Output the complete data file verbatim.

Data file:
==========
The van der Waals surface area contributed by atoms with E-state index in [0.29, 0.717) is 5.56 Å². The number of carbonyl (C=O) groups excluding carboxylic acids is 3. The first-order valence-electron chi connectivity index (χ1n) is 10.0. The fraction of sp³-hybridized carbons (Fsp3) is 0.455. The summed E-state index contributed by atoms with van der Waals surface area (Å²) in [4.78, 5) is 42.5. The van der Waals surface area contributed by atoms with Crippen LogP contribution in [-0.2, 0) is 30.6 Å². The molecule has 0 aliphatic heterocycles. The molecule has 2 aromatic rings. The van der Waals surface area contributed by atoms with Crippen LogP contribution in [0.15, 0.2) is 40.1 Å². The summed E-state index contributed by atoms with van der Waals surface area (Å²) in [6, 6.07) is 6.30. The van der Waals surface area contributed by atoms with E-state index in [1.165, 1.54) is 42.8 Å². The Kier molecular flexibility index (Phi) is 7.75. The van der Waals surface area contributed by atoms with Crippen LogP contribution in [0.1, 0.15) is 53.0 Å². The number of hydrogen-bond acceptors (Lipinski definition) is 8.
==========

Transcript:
The van der Waals surface area contributed by atoms with E-state index in [0.29, 0.717) is 5.56 Å². The number of carbonyl (C=O) groups excluding carboxylic acids is 3. The first-order valence-electron chi connectivity index (χ1n) is 10.0. The fraction of sp³-hybridized carbons (Fsp3) is 0.455. The summed E-state index contributed by atoms with van der Waals surface area (Å²) in [4.78, 5) is 42.5. The van der Waals surface area contributed by atoms with Crippen LogP contribution in [-0.2, 0) is 30.6 Å². The molecule has 0 aliphatic heterocycles. The molecule has 2 aromatic rings. The van der Waals surface area contributed by atoms with Crippen LogP contribution in [0.15, 0.2) is 40.1 Å². The summed E-state index contributed by atoms with van der Waals surface area (Å²) in [6, 6.07) is 6.30. The van der Waals surface area contributed by atoms with E-state index in [1.165, 1.54) is 42.8 Å². The Kier molecular flexibility index (Phi) is 7.75. The van der Waals surface area contributed by atoms with Crippen LogP contribution in [0.1, 0.15) is 53.0 Å². The number of hydrogen-bond acceptors (Lipinski definition) is 8.